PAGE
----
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What's Old is New! Similarities Between SARS-CoV-2 and HIV

Relf, Michael V. PhD, RN, AACRN, ANEF, FAAN*

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Journal of the Association of Nurses in AIDS Care: May-June 2020 - Volume 31 - Issue 3 - p 263-265
doi: 10.1097/JNC.0000000000000174
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Today's date, March 24, 2020. I am working at home today, like so many. What I thought I knew in the morning is often very different by the time I go to bed. I am minimizing my exposure to the media because it is overwhelming and simultaneously frustrating. My days are unfolding very differently than planned.

As a nurse and scientist, I value evidence. I believe in the scientific method. I desire accuracy and precision. However, after more than 30 years of being an HIV nurse, I appreciate uncertainty. I also understand how a name stigmatizes populations, creates panic, and allows governments and societies to assign blame. We are hearing a great deal about Covid-19 (Co = corona, vi = virus, and D = disease) in the popular media. This new disease is impacting so many around the world, as well as how we work, travel, and the global economy. Although we are hearing so much about Covid-19 (the disease), we are rarely hearing anything about the SARS-CoV-2 (the official name of the virus that causes Covid-19, according to The Coronavirdiae Study Group of the International Committee on the Taxonomy of Viruses; Gorbalenya et al., 2020).

According to the World Health Organization (WHO), “using the name SARS can have unintended consequences in terms of creating unnecessary fear for some populations, especially in Asia, which was worst affected by the SARS outbreak in 2003” (as cited in Hui, 2020). Hence, we are hearing much more about the disease, Covid-19, and not much about the virus, SARS-CoV-2. In time, I anticipate analysts examining the domestic and global response to this pandemic will evaluate if the use of Covid-19, in an effort to reduce global anxiety and fear associated with SARS, helped or hindered governmental responses and the initial public awareness about the emerging threat.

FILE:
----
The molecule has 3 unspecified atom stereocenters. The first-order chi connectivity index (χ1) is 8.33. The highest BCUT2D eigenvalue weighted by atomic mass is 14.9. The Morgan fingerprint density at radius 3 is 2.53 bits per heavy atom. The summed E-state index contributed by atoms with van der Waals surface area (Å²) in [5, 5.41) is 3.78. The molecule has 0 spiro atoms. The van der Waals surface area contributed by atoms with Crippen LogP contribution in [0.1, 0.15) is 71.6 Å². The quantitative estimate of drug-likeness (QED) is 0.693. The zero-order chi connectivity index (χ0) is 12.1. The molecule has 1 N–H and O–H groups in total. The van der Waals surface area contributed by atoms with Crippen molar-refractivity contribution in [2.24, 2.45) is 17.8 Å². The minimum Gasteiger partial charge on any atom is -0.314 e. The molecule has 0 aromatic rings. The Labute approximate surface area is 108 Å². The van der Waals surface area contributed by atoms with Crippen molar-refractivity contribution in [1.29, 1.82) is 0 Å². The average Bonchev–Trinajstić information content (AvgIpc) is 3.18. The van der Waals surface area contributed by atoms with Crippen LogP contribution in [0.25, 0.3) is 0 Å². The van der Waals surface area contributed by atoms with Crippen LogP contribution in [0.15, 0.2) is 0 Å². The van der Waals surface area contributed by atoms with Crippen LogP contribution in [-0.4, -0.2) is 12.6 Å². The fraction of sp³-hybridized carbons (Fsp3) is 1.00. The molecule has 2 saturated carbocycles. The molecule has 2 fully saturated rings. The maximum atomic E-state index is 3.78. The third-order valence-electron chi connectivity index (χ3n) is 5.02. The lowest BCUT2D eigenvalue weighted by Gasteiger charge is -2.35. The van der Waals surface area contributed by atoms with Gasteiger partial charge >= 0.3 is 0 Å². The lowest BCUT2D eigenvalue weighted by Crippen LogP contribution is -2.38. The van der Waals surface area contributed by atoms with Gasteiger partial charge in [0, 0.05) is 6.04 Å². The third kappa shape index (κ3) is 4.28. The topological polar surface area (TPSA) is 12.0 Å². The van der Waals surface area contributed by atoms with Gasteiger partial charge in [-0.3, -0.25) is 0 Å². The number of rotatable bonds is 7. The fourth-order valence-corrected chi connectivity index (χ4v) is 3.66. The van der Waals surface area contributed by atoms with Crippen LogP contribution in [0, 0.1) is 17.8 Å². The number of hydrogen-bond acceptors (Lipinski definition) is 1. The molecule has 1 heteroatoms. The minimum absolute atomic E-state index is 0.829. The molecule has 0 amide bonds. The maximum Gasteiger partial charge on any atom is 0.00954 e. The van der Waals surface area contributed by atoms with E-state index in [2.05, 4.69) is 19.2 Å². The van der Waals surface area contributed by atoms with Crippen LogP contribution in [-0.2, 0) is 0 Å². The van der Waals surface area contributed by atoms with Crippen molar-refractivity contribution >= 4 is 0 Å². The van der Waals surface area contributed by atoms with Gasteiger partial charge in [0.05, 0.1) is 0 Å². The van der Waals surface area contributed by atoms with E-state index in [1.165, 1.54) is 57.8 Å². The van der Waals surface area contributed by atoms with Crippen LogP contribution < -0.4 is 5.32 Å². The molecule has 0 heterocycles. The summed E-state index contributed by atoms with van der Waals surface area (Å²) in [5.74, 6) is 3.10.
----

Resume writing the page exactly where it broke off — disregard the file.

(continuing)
Regardless of the name, over the last several weeks, we have witnessed national leaders minimize the risk of the virus. We have been told the situation is “totally under control.” We have been told that when the weather gets warmer, “it will miraculously go away.” We have been told that “this is the flu.” And, we have been told that “we're very close to a vaccine.” In reality, the situation is not under control. It is not the flu. It is not going to miraculously go away without global and individual cooperation. And, although a Phase I clinical trial was launched on March 16, 2020, to test a vaccine, we are months away, at very best, from having it publicly available if it is found to be efficacious.

As I witness the unfolding of the Covid-19 pandemic, I continue to think back to the early years of the HIV epidemic. Susan Sontag's book, AIDS and Its Metaphors, keeps coming to mind as I am witnessing similarities between then and now. Both HIV and the SARS-CoV-2 are “seen as an invasion of alien organisms” (p. 9). The alien organism, as described by Sontag, “inevitably comes from somewhere else” (p. 47). Throughout history, there has been the “German measles”, the “French pox”, and most recently the “Middle East Respiratory Syndrome”—another coronavirus. In the need to assign geographic blame, HIV was “thought to have started in the “dark continent,” then spread to Haiti, then to the United States and to Europe” (p. 51-52). Furthermore, early in the HIV epidemic, we had the “gay plague,” “gay cancer,” and “GRID” or Gay-Related Immune Deficiency. The early terminology of the HIV epidemic assigned blame to gay men and downplayed the already existing evidence that other individuals, not just gay men, were also at risk.